3. Data collection methods
    4. Classification of data (anonymous? confidential? Non-confidential?)
    5. Methods to preserve anonymity or confidentiality of the data (if applicable)
    6. Potential risks to human subjects and methods to minimize these risks
    7. Potential benefits of research; either direct benefits to the subjects and/or benefits to your field of study and humankind if the research is conducted.
  3. Draft(s) of Informed Consent Forms to be used. See Forms link for sample consent forms.

Back to top

Where Can I Get the Forms I Need?

You can download Forms from this website, or obtain paper copies from the Chair of the Human Subjects Committee or the Office of Research and Industry Relations.

Back to top

Where Do I Submit my Proposal Materials?

Proposals may be submitted electronically or as printed copies to the Chair of the Cal Poly Human Subjects Committee via Debbie Hart; dahart@calpoly.edu, Building 38 (Mathematics), Room 154.

Back to top

How Likely am I to Obtain Approval for my Research?

The vast majority of research proposals reviewed by the HSC are approved, usually after minor revisions to procedures, informed consent forms, etc. In rare cases proposed research is not approved. Usually this is because the prospective risks to human subjects outweigh the potential benefits, or the research is designed in such a way that it is unlikely to answer the research questions or merit the involvement of human subjects.

Back to top

What Happens If I Conduct Research without HSC Review and Approval?

This depends on the circumstances. The main purpose of HSC review is to protect human subjects from harm. Secondary purposes are to protect the researchers and the university. If you conduct research without approval and subjects are harmed as a consequence of their involvement, you may be held solely responsible for the harm even if the research was conducted as part of your professional responsibilities as a Cal Poly employee or as part of student degree requirements. The university has agreed to adhere to the federal regulations regarding the use of human subjects in research as a condition of receipt of federal funding. Failure to fulfill the obligations specified in the regulations could result in the loss of millions of dollars of federal funding that the university receives each year. Most professional organizations require HSC review and approval for research as part of their ethical codes of conduct. Most peer-reviewed journals will not publish research that was not reviewed and approved by an appropriate HSC/IRB before it was conducted. Students who do not obtain HSC approval before conducting research, e.g. for senior project, masters thesis, or dissertation work, could risk not receiving course credit for these endeavors or fulfilling graduation requirements contingent on this work.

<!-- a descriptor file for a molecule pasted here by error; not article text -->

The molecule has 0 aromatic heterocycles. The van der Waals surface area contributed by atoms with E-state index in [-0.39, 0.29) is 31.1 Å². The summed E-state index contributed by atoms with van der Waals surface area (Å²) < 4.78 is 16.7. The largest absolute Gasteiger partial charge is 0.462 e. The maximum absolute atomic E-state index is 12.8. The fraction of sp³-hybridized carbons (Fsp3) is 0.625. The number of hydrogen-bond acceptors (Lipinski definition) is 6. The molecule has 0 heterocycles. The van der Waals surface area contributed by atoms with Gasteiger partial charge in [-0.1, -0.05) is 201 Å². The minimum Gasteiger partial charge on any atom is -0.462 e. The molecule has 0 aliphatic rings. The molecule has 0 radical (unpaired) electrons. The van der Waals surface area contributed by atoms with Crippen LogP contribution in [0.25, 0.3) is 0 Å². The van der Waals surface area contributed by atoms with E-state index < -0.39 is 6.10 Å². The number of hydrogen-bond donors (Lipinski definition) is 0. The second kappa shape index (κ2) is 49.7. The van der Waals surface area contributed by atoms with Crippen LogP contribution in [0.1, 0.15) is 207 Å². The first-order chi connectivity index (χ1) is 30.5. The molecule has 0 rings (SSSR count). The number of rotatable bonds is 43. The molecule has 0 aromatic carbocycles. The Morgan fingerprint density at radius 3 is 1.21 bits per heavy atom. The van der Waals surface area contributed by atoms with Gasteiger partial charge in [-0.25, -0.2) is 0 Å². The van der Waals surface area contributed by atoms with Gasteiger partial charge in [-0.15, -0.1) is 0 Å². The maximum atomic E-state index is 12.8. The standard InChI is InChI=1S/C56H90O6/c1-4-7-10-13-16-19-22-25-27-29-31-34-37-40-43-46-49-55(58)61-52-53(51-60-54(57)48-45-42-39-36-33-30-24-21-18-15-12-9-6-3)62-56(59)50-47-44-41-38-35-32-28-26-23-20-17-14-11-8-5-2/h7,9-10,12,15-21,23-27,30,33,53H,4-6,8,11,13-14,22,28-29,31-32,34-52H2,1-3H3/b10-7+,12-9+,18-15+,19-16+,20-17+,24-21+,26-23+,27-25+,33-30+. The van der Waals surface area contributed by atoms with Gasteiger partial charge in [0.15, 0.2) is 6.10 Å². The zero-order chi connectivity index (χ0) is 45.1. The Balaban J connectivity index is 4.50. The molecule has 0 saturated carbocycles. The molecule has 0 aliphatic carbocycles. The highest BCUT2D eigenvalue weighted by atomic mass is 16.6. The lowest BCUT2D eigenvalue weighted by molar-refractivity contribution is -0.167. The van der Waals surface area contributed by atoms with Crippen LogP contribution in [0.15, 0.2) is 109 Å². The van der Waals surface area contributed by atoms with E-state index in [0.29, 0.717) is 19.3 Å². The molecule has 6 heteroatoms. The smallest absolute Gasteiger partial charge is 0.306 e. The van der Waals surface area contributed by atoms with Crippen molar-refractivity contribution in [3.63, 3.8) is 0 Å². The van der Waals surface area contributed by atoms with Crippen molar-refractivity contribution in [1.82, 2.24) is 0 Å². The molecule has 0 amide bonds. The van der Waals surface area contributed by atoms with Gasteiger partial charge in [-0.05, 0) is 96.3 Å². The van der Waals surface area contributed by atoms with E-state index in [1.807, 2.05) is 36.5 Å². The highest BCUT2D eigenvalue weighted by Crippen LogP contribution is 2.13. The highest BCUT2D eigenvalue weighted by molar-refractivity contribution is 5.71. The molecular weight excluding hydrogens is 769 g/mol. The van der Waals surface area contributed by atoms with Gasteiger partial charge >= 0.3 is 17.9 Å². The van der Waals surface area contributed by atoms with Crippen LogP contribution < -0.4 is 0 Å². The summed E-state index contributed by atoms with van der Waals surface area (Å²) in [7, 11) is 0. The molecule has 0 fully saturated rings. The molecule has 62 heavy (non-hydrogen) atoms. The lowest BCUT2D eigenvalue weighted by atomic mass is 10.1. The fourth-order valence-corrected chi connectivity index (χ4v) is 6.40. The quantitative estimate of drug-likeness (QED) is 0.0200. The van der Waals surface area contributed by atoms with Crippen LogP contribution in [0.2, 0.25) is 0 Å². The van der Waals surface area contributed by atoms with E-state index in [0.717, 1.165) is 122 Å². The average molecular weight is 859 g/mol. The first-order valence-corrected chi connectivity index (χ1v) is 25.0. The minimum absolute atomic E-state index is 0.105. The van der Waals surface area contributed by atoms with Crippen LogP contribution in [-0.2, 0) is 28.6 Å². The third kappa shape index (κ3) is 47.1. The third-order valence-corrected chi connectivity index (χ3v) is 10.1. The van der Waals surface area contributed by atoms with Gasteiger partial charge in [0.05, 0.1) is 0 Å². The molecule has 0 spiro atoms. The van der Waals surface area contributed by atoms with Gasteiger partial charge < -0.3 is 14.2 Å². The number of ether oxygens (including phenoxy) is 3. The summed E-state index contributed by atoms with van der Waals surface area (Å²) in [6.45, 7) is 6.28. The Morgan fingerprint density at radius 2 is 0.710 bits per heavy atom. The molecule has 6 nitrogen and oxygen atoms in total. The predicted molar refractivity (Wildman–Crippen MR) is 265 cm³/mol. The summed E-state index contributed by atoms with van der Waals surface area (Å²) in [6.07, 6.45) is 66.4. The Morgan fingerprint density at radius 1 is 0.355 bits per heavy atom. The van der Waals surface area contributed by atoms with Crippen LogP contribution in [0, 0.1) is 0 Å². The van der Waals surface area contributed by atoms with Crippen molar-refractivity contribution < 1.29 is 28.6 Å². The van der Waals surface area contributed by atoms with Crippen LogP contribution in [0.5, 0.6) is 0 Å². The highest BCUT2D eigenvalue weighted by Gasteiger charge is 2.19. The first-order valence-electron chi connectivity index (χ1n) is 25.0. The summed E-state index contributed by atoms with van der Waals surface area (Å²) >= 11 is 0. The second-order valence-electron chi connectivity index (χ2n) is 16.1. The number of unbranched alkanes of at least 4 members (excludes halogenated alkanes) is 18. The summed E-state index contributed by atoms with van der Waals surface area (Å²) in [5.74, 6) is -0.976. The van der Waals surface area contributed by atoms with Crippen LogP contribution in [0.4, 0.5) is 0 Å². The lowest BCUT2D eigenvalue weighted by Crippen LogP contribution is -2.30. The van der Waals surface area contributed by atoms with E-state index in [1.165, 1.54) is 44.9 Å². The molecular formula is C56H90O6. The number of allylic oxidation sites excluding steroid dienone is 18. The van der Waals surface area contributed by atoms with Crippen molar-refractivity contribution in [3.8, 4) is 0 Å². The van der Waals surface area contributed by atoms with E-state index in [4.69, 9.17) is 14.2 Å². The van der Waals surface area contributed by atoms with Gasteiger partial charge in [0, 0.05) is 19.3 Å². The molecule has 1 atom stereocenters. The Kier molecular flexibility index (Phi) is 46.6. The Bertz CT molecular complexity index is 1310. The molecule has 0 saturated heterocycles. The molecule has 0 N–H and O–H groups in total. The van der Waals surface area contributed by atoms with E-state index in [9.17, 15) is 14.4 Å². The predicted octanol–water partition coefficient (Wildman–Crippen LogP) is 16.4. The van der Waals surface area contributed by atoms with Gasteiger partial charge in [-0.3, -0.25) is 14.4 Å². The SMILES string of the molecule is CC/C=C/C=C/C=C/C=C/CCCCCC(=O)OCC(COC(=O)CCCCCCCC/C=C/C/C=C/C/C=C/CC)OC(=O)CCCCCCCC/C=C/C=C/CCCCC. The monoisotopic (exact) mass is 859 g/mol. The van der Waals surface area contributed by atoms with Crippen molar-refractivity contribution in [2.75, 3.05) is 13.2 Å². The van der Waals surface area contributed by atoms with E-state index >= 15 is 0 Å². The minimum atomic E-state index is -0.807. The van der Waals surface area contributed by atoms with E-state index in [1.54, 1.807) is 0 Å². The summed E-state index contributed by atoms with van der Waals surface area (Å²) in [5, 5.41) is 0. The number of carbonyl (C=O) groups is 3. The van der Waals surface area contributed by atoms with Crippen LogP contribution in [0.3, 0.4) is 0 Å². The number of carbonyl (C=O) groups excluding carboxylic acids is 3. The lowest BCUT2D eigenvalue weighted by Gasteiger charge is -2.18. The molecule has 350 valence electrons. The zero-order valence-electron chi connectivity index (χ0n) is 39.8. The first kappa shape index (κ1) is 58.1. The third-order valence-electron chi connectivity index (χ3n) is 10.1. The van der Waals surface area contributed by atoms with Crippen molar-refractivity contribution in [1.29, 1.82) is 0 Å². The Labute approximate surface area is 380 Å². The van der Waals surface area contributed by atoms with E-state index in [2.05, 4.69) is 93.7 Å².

Back to top

If I Have Submitted my HSC Proposal, Can I Start my Research while I’m Waiting for Approval from the HSC?

NO. You must have approval in order to being work.

Back to top

Can I Conduct my Research On-Line?

Yes, as long as your methodology includes obtaining "informed consent" before your other data, and as long as appropriate methods are used to preserve the anonymity or confidentiality of your subjects (as appropriate). Research involving on-line methods, like any other research involving human subjects, must be approved by the HSC.